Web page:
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The Aswan High Dam on the Nile River was completed in 1970 for flood protection and to store water during dry years. The dam formed Lake Nasser, the third largest reservoir in the world by volume. A small portion of this lake is visible in the lower right corner of the images.

In 1978, a spillway and channel were built as a precaution against any unexpected increase in Lake Nasser’s water level. The channel can divert water from the reservoir to the Toshka basin, which is located outside the Nile basin. This design reduces pressure on the dam and protects downstream areas from massive flooding.

In 1998, excess rainfall in the Ethiopian highlands tested the flood control plan. The huge reservoir reached its maximum stage of 183 meters above sea level in September. The overflow water streamed through the spillway and into the Toshka basin forming the Toshka lakes. Around 32 to 98 million cubic meters of water per day poured into the basin during September and October.

The lakes reached their maximum collective size in August 2001. Their area remained fairly stable through August 2003. The water supply from Lake Nasser continuously replaced water lost through evaporation. As the level of Lake Nasser subsided, the water supply from the reservoir stopped and the lakes started diminishing.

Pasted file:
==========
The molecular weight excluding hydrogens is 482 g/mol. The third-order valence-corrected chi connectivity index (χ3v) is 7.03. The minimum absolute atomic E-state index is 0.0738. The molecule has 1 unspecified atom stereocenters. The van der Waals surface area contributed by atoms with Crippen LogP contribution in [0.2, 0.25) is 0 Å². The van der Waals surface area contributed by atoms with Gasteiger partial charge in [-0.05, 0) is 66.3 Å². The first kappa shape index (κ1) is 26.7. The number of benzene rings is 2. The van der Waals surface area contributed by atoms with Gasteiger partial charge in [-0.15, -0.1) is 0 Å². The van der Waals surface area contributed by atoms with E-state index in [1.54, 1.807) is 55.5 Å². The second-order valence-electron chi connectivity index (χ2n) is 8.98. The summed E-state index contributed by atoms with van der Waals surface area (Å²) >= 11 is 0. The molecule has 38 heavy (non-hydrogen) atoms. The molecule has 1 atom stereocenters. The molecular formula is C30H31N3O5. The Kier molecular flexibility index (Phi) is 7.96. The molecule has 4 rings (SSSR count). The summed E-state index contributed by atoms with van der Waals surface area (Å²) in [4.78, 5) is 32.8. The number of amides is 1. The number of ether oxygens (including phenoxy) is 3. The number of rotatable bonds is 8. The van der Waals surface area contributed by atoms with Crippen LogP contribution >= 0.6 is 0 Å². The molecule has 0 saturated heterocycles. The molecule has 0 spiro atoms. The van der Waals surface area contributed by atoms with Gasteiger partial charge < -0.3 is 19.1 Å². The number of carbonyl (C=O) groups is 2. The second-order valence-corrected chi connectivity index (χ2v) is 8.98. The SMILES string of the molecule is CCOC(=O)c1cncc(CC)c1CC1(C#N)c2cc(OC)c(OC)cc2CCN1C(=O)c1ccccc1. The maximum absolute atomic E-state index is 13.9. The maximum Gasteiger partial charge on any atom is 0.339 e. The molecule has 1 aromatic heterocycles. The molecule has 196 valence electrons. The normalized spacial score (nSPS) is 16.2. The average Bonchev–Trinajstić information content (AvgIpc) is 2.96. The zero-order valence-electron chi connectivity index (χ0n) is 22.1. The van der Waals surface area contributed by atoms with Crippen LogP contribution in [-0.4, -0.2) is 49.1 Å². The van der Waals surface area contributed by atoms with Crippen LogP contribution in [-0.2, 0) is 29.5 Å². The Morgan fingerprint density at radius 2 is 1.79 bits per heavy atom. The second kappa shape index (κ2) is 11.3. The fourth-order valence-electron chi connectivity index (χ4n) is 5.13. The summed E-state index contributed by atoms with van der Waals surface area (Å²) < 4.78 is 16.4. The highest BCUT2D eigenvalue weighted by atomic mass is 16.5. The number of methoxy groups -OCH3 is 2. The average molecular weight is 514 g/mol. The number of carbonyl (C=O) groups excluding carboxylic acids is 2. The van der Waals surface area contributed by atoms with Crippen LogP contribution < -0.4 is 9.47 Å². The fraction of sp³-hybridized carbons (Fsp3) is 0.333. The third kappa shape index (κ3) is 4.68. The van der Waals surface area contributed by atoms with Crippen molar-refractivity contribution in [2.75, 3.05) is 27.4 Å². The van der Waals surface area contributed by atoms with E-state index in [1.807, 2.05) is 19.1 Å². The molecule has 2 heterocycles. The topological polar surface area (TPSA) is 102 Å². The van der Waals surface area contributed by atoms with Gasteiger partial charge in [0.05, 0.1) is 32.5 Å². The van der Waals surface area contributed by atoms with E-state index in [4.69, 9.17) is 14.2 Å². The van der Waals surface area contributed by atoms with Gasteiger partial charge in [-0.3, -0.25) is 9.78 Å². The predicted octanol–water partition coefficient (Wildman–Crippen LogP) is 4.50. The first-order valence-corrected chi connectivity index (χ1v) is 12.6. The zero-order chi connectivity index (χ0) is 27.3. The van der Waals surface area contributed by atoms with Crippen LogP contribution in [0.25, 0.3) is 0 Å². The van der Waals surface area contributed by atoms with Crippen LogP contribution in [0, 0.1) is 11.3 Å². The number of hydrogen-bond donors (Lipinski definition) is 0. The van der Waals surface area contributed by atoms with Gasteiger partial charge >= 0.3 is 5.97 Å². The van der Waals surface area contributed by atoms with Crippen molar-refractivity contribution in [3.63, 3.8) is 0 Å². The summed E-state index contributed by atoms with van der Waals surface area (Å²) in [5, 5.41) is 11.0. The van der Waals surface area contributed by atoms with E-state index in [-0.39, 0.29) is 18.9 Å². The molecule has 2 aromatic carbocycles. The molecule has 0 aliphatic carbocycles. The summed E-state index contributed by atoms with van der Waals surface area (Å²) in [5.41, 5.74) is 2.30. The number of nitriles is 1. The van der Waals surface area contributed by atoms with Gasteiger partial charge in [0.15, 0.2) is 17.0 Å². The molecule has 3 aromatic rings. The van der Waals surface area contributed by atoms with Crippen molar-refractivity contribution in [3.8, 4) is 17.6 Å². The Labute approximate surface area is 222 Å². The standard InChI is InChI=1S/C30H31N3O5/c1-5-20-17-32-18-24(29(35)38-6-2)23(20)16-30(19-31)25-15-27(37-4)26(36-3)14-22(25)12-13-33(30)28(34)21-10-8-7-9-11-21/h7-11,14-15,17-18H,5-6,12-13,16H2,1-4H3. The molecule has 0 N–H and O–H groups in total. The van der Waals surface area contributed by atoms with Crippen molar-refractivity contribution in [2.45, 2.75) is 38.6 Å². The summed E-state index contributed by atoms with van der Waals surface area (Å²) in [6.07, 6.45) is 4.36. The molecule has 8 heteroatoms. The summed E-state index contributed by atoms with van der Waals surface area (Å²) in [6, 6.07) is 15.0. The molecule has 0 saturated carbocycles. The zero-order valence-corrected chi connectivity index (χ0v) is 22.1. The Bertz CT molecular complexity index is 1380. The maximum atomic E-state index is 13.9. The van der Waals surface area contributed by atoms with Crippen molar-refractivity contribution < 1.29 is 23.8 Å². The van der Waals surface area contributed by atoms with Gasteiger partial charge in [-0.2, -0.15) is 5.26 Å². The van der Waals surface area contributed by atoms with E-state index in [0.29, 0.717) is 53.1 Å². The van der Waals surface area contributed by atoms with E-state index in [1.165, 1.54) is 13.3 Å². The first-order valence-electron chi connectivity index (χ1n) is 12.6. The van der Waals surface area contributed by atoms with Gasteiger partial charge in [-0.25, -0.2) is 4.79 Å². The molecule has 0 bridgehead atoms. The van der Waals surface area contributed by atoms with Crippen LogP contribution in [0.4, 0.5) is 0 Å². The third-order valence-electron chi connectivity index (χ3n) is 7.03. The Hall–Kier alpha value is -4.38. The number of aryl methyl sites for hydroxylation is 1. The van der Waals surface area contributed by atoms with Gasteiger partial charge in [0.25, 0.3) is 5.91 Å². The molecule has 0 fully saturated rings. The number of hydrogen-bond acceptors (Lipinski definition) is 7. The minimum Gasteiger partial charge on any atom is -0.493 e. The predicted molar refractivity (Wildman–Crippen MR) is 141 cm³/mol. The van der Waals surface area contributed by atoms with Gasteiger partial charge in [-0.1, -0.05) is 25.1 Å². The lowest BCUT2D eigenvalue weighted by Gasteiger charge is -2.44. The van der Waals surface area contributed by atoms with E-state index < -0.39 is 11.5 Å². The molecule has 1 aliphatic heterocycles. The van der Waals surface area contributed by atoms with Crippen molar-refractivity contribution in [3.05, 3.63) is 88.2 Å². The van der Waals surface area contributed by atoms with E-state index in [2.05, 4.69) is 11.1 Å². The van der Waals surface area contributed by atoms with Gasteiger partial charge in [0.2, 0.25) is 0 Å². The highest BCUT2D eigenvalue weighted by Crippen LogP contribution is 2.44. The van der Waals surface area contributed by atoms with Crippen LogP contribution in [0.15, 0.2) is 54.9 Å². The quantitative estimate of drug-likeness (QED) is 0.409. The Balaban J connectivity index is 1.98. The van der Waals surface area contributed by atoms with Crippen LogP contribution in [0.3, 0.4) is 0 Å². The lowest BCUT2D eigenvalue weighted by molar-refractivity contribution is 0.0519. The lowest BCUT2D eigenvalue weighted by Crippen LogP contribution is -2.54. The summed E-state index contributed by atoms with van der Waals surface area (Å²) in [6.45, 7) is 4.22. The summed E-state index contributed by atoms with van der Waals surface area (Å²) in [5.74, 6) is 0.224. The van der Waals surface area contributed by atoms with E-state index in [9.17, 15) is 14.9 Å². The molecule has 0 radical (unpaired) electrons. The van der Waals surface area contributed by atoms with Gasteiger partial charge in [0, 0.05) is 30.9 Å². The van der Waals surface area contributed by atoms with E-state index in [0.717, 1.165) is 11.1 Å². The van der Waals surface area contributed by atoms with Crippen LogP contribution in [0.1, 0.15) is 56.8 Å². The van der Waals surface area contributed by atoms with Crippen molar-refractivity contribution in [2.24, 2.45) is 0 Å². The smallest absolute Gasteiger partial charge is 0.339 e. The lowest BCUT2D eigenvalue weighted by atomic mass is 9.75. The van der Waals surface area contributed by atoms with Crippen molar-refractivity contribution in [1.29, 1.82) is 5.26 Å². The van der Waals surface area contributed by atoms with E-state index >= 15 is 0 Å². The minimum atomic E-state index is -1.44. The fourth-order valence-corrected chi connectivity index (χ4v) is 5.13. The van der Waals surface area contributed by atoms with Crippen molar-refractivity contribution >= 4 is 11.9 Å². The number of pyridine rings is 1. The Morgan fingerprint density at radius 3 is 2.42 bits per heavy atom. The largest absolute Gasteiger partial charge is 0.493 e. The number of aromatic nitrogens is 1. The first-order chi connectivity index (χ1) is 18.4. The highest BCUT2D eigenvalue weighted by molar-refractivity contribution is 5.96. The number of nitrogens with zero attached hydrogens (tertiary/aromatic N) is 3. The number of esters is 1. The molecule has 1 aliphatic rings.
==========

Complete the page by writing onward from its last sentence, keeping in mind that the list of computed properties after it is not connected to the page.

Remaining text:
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Sept. 20, 1998, Landsat 5 (path/row 175/44) — Formation of Toshka Lakes, Egypt
Oct. 22, 1998, Landsat 5 (path/row 175/44) — Formation of Toshka Lakes, Egypt
Nov. 7, 1998, Landsat 5 (path/row 175/44) — Formation of Toshka Lakes, Egypt
Jan. 26, 1999, Landsat 5 (path/row 175/44) — Formation of Toshka Lakes, Egypt
Feb. 27, 1999, Landsat 5 (path/row 175/44) — Formation of Toshka Lakes, Egypt
Mar. 31, 1999, Landsat 5 (path/row 175/44) — Formation of Toshka Lakes, Egypt
Aug. 6, 1999, Landsat 5 (path/row 175/44) — Formation of Toshka Lakes, Egypt

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